Faster paced sporting events. Can the shift benefit sponsors?

 

Vijay Mallya and His F1 Team

There was a time, when day after day the same spectators would flock to the same cricket test match, to sit in the stands and unhurriedly cheer their favourite side to victory. The torpid excitement would even stretch three-fold when there were more than two teams involved. But, this was also back in the day when someone who started singing ‘ninety-nine bottles of beer on the wall’ actually had enough patience to finish the whole song.

Today, much like a West-Delhi Dominos order – 90 minutes or less, organisers feel there is tremendous potential and much more excitement in watching a short but action packed sporting event. Even the one day, 50–over cricket match, which always attracted a fan following, ultimately made way for the hugely popular T20 format. So fashionable did the ‘20–overs–hit–out–or–get–out’ philosophy become that it spurred its own international world cup and 2 different national league championships.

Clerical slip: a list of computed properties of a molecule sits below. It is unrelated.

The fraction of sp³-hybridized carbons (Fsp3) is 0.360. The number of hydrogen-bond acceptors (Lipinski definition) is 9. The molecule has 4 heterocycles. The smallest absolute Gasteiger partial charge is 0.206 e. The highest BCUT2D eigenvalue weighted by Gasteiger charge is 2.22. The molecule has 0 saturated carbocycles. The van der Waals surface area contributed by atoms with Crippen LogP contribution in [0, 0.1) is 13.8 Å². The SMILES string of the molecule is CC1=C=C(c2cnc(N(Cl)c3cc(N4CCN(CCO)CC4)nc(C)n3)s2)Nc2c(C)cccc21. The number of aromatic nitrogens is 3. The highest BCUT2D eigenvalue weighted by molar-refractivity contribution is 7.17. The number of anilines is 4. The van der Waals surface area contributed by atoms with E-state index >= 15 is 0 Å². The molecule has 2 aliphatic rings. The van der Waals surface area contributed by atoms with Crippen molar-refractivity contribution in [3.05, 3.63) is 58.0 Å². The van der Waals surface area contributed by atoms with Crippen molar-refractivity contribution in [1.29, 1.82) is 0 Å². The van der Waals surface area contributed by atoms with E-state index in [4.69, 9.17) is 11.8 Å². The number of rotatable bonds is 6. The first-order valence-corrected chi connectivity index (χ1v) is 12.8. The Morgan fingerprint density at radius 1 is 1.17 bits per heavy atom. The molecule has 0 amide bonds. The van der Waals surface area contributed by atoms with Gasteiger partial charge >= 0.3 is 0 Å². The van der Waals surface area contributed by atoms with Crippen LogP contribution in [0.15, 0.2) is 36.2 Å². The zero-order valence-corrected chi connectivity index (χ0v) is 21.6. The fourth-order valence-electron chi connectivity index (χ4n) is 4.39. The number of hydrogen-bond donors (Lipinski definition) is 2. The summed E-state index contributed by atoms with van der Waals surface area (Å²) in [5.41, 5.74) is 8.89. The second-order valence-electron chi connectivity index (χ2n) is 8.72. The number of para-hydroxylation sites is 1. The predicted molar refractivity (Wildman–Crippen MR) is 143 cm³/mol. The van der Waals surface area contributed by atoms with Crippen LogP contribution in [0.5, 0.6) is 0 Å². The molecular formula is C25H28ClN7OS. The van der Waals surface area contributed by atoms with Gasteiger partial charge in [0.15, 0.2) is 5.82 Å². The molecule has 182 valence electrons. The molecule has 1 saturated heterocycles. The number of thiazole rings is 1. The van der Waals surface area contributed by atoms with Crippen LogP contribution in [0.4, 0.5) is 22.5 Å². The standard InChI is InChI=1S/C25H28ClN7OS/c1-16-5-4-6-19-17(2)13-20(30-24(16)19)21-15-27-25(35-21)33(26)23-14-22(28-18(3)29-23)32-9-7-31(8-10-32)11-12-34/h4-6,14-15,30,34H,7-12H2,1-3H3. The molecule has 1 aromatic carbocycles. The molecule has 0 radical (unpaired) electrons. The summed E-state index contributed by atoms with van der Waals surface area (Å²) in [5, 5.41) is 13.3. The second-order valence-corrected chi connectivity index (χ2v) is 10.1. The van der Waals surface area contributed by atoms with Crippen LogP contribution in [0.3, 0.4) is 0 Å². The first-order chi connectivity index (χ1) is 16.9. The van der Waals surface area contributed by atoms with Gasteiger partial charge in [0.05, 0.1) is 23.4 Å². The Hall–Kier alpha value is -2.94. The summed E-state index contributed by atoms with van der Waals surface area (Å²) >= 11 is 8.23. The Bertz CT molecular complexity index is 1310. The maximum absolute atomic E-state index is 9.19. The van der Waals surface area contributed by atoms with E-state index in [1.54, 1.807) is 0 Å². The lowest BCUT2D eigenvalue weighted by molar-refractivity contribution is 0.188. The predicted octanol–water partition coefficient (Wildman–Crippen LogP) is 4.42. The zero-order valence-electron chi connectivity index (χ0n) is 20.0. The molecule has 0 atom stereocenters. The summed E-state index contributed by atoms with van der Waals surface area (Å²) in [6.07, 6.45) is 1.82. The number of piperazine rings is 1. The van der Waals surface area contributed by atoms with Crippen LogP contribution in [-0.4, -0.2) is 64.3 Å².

On another similar track – the recent success of India’s first Formula 1 Grand Prix. The, precisely 90 minute event racked in over one lakh spectators on Sunday, a rather modest approximation of Rs.60 crores in ticket sales and over a thousand celebrities from around the world.

When sports run shorter, every minute of play can be thrilling for fans. With the limited time, players give it all they’ve got from the very beginning, often resulting in a nail-biting finish that sends every onlooker into excited hysterics and every sponsor, laughing to the bank. The concept is followed world over by some of the most lucrative and entertaining franchises, like the EPL (90 minutes plus a little extra for stoppage time); the NBA (exactly 48 minutes) and the NFL (60 minutes regulation time). So when it comes down to it, it might just be worth a sponsor’s while to look into events that don’t necessarily stretch across days and involve heavy investments. 90 minutes is all they might need.

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